The best books about how science actually works… or doesn’t

Richard Farr Author Of You Are Here: A User's Guide to the Universe
By Richard Farr

Who am I?

I was once an academic philosopher, but I found it too glamorous and well-paid so I became a novelist and private intellectual mentor instead. I wrote You Are Here because I love what science knows, but an interest in how science knows drew me into the philosophy of science, where a puzzle lurks. Scientists claim that the essence of their craft is captured in a 17th Century formula, “the scientific method”... and in a 20th Century litmus test, “falsifiability.” Philosophers claim that these two ideas are (a) both nonsense and (b) in any case mutually contradictory. So what’s going on? 

I wrote...

You Are Here: A User's Guide to the Universe

By Richard Farr,

Book cover of You Are Here: A User's Guide to the Universe

What is my book about?

Consider: an ant the size of a blue whale would have viruses the size of ants.

A universe is a terrible thing to waste. I wrote You Are Here because it drives me up the wall when people say lazily that galaxies or planets or protons are “just too big/small/complicated/weird” to imagine. Shouldn’t we try? This very short tourist guide to everything will help you get an imaginative grip on what’s out there by tracking away from the human or one-meter scale in both directions at once: upwards, to geography and astronomy and cosmology, and at the same time downwards or inwards to the ant, the atom, and the quantum.

The books I picked & why

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Understanding Philosophy of Science

By James Ladyman,

Book cover of Understanding Philosophy of Science

Why this book?

There are many short, accessible introductions to what current philosophers of science spend their time arguing about; this is one of the best. It wisely doesn’t cover everything, but instead uses Francis Bacon’s crucial break with the authority of Aristotle as a point of entry into current debates on half a dozen core issues such as inductive inference, progress, and realism.

The Scientific Method: An Evolution of Thinking from Darwin to Dewey

By Henry M. Cowles,

Book cover of The Scientific Method: An Evolution of Thinking from Darwin to Dewey

Why this book?

Where and why did the modern idea of “the scientific method” show up? The somewhat disturbing answer is that it emerged from highly rhetorical attempts—mainly in one U.S. pop sci magazine in the early twentieth century—to distance wonderful “science” (in its modern sense, which was invented in the 1870s) from anything merely humanistic. The details of this hidden history leave you with the vertiginous sense that the very words we use in this areascience, rational, evidence, know—constitute a kind of fog of evidence-free non-rational assumptions.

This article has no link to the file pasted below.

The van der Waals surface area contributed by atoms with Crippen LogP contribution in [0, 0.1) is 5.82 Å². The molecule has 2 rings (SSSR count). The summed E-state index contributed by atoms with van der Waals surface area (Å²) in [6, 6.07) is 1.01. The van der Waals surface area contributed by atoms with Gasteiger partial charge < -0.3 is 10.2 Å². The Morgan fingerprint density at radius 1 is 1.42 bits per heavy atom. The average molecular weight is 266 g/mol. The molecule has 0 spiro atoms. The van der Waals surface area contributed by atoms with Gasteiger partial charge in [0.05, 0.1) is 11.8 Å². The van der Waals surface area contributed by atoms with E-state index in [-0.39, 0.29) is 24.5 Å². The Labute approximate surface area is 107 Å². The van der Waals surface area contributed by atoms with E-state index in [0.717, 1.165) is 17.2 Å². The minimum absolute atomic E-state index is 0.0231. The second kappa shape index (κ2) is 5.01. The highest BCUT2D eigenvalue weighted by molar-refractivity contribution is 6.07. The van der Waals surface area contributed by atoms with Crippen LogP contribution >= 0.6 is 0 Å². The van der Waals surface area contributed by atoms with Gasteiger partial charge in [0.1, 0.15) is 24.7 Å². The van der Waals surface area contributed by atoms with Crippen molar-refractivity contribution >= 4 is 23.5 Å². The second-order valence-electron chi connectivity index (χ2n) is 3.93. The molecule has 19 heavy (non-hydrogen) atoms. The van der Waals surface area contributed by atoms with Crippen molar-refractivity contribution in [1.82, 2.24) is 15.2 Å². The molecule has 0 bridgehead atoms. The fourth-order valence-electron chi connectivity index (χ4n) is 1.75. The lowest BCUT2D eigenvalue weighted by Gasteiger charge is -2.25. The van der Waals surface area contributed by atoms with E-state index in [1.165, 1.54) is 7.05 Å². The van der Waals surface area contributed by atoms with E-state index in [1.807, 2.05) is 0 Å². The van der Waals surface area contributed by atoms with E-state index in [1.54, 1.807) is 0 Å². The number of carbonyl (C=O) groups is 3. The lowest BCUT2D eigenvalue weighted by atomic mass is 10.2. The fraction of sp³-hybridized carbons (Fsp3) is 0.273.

Fashionable Nonsense: Postmodern Intellectuals' Abuse of Science

By Alan Sokal, Jean Bricmont,

Book cover of Fashionable Nonsense: Postmodern Intellectuals' Abuse of Science

Why this book?

This is, first, a jeremiad against the cheerful scientific ignorance on display in so much postmodernist philosophy. I admit to having enjoyed the critique—it’s razor sharp and often funny. But you don’t have to be interested in postmodernism to enjoy what emerges from this: a wonderfully clear, readable, undogmatic discussion of what characterizes good (and bad) scientific practice in a wide variety of disciplines. The authors usefully compare science to a criminal investigation. Science, they say, is simply “a rational response to investigation under complex uncertainty”—but detective work is an art, and (a jab at Karl Popper here) “no one has written a definitive treatise on The Logic of Criminal Investigation.”

Bad Science: Quacks, Hacks, and Big Pharma Flacks

By Ben Goldacre,

Book cover of Bad Science: Quacks, Hacks, and Big Pharma Flacks

Why this book?

This practical, informative, and hugely entertaining book is mainly about the role of journalists, big pharma, “nutrition experts” and others in generating our many false beliefs about medicine and our health. Along the way, though, Goldacre paints a vivid picture of why sloppy, irrational thinking, along with confirmation bias and social bias and framing effects, so deeply infect so much science even before it gets twisted and misreported by outsiders. A goldmine of useful cases and examples, with a simple moral: how much harder it is than it lookseven for those crowned with a doctorate!to think clearly about evidence.

Selected Writings

By Galileo, William R. Shea (translator), Mark Davie (translator)

Book cover of Selected Writings

Why this book?

Few people have ideas of world-shattering originality; fewer still explain them in prose so limpid that the rest of us can follow the argument. I love receiving that gift in almost anything I read by Galileo. His writing also reminds us at every turn that great science—as his art much later came to be called—depends not just on those trite "observe, hypothesise, collect data..." recipes but, crucially, on thinking creatively about concepts. There's a man in full here, too: almost supernaturally brilliant, but also witty, defensive, cutting, proud, delighted, fearful, irascible. Of all people, of all time, he's on my top ten "wish I could have met" list.

5 book lists we think you will like!

Interested in science, the scientific method, and philosophy?

5,887 authors have recommended their favorite books and what they love about them. Browse their picks for the best books about science, the scientific method, and philosophy.

Science Explore 134 books about science
The Scientific Method Explore 28 books about the scientific method
Philosophy Explore 327 books about philosophy

And, 3 books we think you will enjoy!

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